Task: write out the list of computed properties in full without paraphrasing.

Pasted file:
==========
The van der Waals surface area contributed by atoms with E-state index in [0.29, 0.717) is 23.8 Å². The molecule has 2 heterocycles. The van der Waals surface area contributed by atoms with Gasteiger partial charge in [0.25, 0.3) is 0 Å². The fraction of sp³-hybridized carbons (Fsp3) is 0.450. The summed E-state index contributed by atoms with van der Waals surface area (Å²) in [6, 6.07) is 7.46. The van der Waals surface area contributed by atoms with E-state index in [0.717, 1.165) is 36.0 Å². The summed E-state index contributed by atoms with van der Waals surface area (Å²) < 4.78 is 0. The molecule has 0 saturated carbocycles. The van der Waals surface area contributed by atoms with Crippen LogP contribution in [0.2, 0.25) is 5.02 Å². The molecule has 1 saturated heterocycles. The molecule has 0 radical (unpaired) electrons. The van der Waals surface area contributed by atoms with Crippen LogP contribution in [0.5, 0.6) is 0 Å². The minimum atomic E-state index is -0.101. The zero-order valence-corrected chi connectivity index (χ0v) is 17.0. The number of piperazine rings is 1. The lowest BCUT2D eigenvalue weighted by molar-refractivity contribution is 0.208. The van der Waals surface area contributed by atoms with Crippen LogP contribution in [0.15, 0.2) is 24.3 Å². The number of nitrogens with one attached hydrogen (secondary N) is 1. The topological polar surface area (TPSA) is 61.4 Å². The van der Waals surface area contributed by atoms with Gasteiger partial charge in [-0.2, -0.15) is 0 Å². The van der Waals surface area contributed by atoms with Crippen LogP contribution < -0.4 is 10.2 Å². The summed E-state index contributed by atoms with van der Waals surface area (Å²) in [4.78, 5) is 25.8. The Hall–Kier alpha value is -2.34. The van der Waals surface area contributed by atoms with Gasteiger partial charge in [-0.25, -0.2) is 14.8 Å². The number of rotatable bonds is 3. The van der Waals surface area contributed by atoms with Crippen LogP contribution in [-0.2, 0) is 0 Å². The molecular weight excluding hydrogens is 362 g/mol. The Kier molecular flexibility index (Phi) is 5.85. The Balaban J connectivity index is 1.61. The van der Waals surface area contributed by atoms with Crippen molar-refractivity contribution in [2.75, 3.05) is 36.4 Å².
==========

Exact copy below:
The van der Waals surface area contributed by atoms with E-state index in [0.29, 0.717) is 23.8 Å². The molecule has 2 heterocycles. The van der Waals surface area contributed by atoms with Gasteiger partial charge in [0.25, 0.3) is 0 Å². The fraction of sp³-hybridized carbons (Fsp3) is 0.450. The summed E-state index contributed by atoms with van der Waals surface area (Å²) in [6, 6.07) is 7.46. The van der Waals surface area contributed by atoms with E-state index in [0.717, 1.165) is 36.0 Å². The summed E-state index contributed by atoms with van der Waals surface area (Å²) < 4.78 is 0. The molecule has 0 saturated carbocycles. The van der Waals surface area contributed by atoms with Crippen LogP contribution in [0.2, 0.25) is 5.02 Å². The molecule has 1 saturated heterocycles. The molecule has 0 radical (unpaired) electrons. The van der Waals surface area contributed by atoms with Crippen LogP contribution in [0.5, 0.6) is 0 Å². The minimum atomic E-state index is -0.101. The zero-order valence-corrected chi connectivity index (χ0v) is 17.0. The number of piperazine rings is 1. The lowest BCUT2D eigenvalue weighted by molar-refractivity contribution is 0.208. The van der Waals surface area contributed by atoms with Crippen LogP contribution in [0.15, 0.2) is 24.3 Å². The number of nitrogens with one attached hydrogen (secondary N) is 1. The topological polar surface area (TPSA) is 61.4 Å². The van der Waals surface area contributed by atoms with Gasteiger partial charge in [-0.2, -0.15) is 0 Å². The van der Waals surface area contributed by atoms with Crippen LogP contribution < -0.4 is 10.2 Å². The summed E-state index contributed by atoms with van der Waals surface area (Å²) in [4.78, 5) is 25.8. The Hall–Kier alpha value is -2.34. The van der Waals surface area contributed by atoms with Gasteiger partial charge in [-0.25, -0.2) is 14.8 Å². The number of rotatable bonds is 3. The van der Waals surface area contributed by atoms with Crippen LogP contribution in [-0.2, 0) is 0 Å². The molecular weight excluding hydrogens is 362 g/mol. The Kier molecular flexibility index (Phi) is 5.85. The Balaban J connectivity index is 1.61. The van der Waals surface area contributed by atoms with Crippen molar-refractivity contribution in [2.75, 3.05) is 36.4 Å².